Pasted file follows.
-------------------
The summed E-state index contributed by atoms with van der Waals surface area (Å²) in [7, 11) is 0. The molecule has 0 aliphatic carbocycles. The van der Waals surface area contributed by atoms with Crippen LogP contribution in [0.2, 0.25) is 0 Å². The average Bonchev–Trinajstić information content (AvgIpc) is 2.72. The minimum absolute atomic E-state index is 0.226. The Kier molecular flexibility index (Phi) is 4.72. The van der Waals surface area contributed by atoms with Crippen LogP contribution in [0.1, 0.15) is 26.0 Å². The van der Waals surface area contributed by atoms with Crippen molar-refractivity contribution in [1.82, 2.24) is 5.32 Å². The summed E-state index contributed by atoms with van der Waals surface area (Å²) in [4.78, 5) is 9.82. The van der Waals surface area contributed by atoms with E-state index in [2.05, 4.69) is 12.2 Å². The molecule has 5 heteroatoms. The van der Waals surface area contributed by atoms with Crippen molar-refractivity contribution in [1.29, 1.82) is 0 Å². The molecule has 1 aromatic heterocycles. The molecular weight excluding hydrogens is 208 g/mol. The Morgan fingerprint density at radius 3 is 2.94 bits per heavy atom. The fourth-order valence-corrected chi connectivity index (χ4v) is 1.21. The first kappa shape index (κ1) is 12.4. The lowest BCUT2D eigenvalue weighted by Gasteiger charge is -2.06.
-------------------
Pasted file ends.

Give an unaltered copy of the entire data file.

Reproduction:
The summed E-state index contributed by atoms with van der Waals surface area (Å²) in [7, 11) is 0. The molecule has 0 aliphatic carbocycles. The van der Waals surface area contributed by atoms with Crippen LogP contribution in [0.2, 0.25) is 0 Å². The average Bonchev–Trinajstić information content (AvgIpc) is 2.72. The minimum absolute atomic E-state index is 0.226. The Kier molecular flexibility index (Phi) is 4.72. The van der Waals surface area contributed by atoms with Crippen LogP contribution in [0.1, 0.15) is 26.0 Å². The van der Waals surface area contributed by atoms with Crippen molar-refractivity contribution in [1.82, 2.24) is 5.32 Å². The summed E-state index contributed by atoms with van der Waals surface area (Å²) in [4.78, 5) is 9.82. The van der Waals surface area contributed by atoms with E-state index in [2.05, 4.69) is 12.2 Å². The molecule has 5 heteroatoms. The van der Waals surface area contributed by atoms with Crippen molar-refractivity contribution in [1.29, 1.82) is 0 Å². The molecule has 1 aromatic heterocycles. The molecular weight excluding hydrogens is 208 g/mol. The Morgan fingerprint density at radius 3 is 2.94 bits per heavy atom. The fourth-order valence-corrected chi connectivity index (χ4v) is 1.21. The first kappa shape index (κ1) is 12.4. The lowest BCUT2D eigenvalue weighted by Gasteiger charge is -2.06.